Arnold, for a moment or two, felt himself incapable of speech or movement. Fenella was hanging, a dead weight, upon his arm. The eyes of both of them were riveted upon the hand which stretched into the room.
“There is some one under the couch!” Fenella faltered at last.
He took a step forward.
“Wait,” he begged, “—or perhaps you had better go away. I will see who it is.”
He moved toward the couch. She strove to hold him back.
“Arnold,” she cried, hoarsely, “this is no business of yours! You had better leave me! Groves is here, and the servants. Slip away now, while you have the chance.”
He looked at her in amazement.
“Why, Fenella,” he exclaimed, “how can you suggest such a thing! Besides,” he added, “Groves saw me climb in at the window. He was with me outside.”
She wrung her hands.
“I forgot!” she moaned. “Don’t move the sofa while I am looking!”
There was a knock at the door. They both turned round. It was Groves’ voice speaking. He had returned to the house and was waiting outside.
“Can I come in, madam?”
Fenella moved slowly towards the door and admitted him. Then Arnold, setting his teeth, rolled back the couch. A man was lying there, stretched at full length. His face was colorless except for a great blue bruise near his temple. Arnold stared at him for a moment with horrified eyes.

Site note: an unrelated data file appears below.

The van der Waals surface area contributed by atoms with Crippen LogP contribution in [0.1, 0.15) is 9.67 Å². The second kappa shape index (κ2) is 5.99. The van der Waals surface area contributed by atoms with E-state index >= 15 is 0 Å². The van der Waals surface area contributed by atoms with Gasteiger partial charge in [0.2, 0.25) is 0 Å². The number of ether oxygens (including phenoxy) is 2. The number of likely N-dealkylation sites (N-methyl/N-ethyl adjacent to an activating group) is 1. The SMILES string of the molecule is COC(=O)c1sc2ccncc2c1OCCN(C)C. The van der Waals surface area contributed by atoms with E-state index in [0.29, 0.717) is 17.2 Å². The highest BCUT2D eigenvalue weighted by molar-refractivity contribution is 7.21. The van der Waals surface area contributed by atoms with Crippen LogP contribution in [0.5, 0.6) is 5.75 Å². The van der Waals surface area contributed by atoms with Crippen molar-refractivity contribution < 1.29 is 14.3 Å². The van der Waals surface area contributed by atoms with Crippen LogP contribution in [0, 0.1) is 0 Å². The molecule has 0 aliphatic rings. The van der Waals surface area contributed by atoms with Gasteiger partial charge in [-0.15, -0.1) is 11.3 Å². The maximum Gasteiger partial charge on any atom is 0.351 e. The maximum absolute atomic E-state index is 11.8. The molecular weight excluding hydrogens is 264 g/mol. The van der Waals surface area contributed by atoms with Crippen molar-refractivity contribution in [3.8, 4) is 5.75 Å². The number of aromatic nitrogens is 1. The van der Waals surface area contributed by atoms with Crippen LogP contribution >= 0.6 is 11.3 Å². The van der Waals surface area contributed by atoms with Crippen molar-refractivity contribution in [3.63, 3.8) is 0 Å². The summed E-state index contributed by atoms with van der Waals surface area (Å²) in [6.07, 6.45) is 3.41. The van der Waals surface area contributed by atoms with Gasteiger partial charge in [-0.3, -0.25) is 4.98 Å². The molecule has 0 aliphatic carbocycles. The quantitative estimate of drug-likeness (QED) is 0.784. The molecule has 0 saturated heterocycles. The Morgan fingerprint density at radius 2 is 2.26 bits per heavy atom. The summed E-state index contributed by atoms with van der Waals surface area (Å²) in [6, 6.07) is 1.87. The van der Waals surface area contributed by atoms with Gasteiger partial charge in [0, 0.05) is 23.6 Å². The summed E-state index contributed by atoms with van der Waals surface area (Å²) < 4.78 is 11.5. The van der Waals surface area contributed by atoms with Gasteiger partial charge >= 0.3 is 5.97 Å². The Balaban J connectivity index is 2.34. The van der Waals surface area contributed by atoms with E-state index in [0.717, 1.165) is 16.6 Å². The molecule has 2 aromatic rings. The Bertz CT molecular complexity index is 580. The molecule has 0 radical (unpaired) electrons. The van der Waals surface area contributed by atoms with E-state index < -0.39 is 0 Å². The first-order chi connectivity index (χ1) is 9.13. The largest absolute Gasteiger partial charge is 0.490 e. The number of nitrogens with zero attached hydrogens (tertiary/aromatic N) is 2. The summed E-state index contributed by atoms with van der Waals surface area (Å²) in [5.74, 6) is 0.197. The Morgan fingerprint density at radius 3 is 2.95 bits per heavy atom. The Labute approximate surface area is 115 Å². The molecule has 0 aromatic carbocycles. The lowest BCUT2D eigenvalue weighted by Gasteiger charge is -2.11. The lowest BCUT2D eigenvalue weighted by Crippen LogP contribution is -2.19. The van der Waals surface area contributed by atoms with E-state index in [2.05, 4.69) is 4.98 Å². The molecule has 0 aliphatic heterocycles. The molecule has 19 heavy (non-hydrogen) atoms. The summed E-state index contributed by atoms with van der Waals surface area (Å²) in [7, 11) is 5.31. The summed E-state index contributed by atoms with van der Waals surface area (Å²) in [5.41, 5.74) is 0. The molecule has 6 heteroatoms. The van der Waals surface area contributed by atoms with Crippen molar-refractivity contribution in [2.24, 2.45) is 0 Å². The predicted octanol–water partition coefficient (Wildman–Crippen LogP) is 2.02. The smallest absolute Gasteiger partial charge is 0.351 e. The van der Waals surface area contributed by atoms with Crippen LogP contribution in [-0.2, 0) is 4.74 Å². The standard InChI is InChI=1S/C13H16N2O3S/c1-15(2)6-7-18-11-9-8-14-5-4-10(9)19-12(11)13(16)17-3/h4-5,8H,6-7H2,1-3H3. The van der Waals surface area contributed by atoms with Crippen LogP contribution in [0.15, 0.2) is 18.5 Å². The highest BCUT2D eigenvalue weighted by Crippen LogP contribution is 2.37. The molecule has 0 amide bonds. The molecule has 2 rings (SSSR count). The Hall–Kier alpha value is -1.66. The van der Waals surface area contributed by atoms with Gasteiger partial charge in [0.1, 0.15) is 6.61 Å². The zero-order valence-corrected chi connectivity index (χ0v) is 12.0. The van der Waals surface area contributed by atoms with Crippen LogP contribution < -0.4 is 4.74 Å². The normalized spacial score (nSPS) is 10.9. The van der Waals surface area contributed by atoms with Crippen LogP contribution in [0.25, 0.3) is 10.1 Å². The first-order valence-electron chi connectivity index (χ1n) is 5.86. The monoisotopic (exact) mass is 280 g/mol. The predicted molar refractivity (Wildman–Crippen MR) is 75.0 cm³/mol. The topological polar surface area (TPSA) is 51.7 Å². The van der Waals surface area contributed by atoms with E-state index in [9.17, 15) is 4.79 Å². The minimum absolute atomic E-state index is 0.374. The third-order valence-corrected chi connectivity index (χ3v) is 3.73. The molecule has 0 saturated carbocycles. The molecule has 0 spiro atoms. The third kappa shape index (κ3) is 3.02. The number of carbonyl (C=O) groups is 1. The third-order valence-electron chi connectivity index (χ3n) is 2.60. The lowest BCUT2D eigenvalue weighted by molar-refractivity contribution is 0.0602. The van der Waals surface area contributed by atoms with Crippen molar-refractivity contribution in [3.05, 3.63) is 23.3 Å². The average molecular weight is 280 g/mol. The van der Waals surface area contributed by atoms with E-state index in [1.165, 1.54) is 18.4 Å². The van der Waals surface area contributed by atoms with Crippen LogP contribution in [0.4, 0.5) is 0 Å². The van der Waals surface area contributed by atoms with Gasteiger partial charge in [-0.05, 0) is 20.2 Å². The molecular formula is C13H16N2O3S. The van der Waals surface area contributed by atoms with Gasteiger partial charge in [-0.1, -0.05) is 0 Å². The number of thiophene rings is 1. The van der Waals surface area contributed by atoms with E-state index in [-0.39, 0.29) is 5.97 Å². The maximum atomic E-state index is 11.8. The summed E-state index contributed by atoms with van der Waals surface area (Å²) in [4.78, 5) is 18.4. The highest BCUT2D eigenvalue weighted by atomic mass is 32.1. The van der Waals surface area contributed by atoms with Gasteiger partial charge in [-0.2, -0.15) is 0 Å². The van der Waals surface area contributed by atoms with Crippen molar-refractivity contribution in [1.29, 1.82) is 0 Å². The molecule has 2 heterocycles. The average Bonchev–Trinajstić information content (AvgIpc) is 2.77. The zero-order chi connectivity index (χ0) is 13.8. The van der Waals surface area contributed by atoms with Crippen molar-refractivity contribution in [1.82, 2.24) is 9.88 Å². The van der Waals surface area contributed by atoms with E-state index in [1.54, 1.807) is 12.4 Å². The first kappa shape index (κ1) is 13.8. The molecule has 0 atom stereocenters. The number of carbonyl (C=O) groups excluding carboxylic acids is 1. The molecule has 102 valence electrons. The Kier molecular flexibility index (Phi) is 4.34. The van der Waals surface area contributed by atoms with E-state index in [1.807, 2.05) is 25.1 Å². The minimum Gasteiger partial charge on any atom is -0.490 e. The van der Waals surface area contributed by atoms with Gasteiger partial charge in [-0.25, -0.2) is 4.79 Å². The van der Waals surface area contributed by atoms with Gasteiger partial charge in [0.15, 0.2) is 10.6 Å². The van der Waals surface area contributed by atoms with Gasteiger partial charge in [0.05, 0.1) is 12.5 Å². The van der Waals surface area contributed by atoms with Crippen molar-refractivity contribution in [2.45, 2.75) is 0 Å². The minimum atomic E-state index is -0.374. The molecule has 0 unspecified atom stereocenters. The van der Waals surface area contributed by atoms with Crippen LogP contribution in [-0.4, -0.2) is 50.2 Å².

“My God!” he muttered.
There was a brief silence. Fenella looked across at Arnold.
“You know him!”
Arnold’s first attempt at speech failed. When the words came they sounded choked. There was a horrible dry feeling in his throat.
“It is the man who looked in at the window that night,” he whispered. “I saw him—only a few hours ago. It is the same man.”
Fenella came slowly to his side. She leaned over his shoulder.
“Is he dead?” she asked.
Her tone was cold and unnatural. Her paroxysm of fear seemed to have passed.
“I don’t know,” Arnold answered. “Let Groves telephone for a doctor.”
The man half turned away, yet hesitated. Fenella fell on her knees and bent over the prostrate body.
“He is not dead,” she declared. “Groves, tell me exactly who is in the house?”
“There is no one here at all, madam,” the man answered, “except the servants, and they are all in the other wing. We have had no callers whatever this evening.”
“And Mr. Weatherley?”
“Mr. Weatherley arrived home about seven o’clock,” Groves replied, “dined early, and went to bed immediately afterwards. He complained of a headache and looked very unwell.”
Fenella rose slowly to her feet. She looked from Arnold to the prostrate figure upon the carpet.